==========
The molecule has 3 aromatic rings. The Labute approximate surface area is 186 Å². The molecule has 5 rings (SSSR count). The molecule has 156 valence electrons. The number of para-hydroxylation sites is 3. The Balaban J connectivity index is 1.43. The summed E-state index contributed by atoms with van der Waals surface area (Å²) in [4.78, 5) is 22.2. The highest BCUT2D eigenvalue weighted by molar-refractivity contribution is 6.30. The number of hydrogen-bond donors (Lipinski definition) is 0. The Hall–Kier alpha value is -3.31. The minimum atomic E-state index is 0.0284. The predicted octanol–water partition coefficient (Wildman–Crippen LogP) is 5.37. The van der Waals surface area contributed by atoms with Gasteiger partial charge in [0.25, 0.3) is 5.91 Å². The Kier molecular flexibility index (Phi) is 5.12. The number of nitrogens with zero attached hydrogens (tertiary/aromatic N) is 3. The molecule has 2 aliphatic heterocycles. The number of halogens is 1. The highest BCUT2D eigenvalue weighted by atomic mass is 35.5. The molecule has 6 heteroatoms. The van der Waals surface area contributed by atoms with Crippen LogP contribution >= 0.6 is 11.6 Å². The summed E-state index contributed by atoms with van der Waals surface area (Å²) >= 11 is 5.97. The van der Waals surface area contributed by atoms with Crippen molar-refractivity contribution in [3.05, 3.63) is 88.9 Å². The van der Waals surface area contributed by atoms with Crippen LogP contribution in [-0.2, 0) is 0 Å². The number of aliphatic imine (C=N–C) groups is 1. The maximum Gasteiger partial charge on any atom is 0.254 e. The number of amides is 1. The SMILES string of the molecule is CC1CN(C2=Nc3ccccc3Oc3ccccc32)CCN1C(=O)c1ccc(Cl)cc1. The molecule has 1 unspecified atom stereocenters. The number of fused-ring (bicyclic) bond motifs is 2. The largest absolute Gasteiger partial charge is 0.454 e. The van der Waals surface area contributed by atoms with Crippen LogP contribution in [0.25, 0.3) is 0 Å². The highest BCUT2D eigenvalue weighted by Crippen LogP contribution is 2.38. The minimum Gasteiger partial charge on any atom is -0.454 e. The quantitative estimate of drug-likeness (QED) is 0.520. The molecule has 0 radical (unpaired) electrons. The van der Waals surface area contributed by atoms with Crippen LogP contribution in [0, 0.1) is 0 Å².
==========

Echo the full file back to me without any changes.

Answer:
The molecule has 3 aromatic rings. The Labute approximate surface area is 186 Å². The molecule has 5 rings (SSSR count). The molecule has 156 valence electrons. The number of para-hydroxylation sites is 3. The Balaban J connectivity index is 1.43. The summed E-state index contributed by atoms with van der Waals surface area (Å²) in [4.78, 5) is 22.2. The highest BCUT2D eigenvalue weighted by molar-refractivity contribution is 6.30. The number of hydrogen-bond donors (Lipinski definition) is 0. The Hall–Kier alpha value is -3.31. The minimum atomic E-state index is 0.0284. The predicted octanol–water partition coefficient (Wildman–Crippen LogP) is 5.37. The van der Waals surface area contributed by atoms with Gasteiger partial charge in [0.25, 0.3) is 5.91 Å². The Kier molecular flexibility index (Phi) is 5.12. The number of nitrogens with zero attached hydrogens (tertiary/aromatic N) is 3. The molecule has 2 aliphatic heterocycles. The number of halogens is 1. The highest BCUT2D eigenvalue weighted by atomic mass is 35.5. The molecule has 6 heteroatoms. The van der Waals surface area contributed by atoms with Crippen LogP contribution >= 0.6 is 11.6 Å². The summed E-state index contributed by atoms with van der Waals surface area (Å²) >= 11 is 5.97. The van der Waals surface area contributed by atoms with Crippen molar-refractivity contribution in [3.05, 3.63) is 88.9 Å². The van der Waals surface area contributed by atoms with Crippen LogP contribution in [-0.2, 0) is 0 Å². The number of aliphatic imine (C=N–C) groups is 1. The maximum Gasteiger partial charge on any atom is 0.254 e. The number of amides is 1. The SMILES string of the molecule is CC1CN(C2=Nc3ccccc3Oc3ccccc32)CCN1C(=O)c1ccc(Cl)cc1. The molecule has 1 unspecified atom stereocenters. The number of fused-ring (bicyclic) bond motifs is 2. The largest absolute Gasteiger partial charge is 0.454 e. The van der Waals surface area contributed by atoms with Crippen LogP contribution in [0.25, 0.3) is 0 Å². The highest BCUT2D eigenvalue weighted by Crippen LogP contribution is 2.38. The minimum Gasteiger partial charge on any atom is -0.454 e. The quantitative estimate of drug-likeness (QED) is 0.520. The molecule has 0 radical (unpaired) electrons. The van der Waals surface area contributed by atoms with Crippen LogP contribution in [0, 0.1) is 0 Å².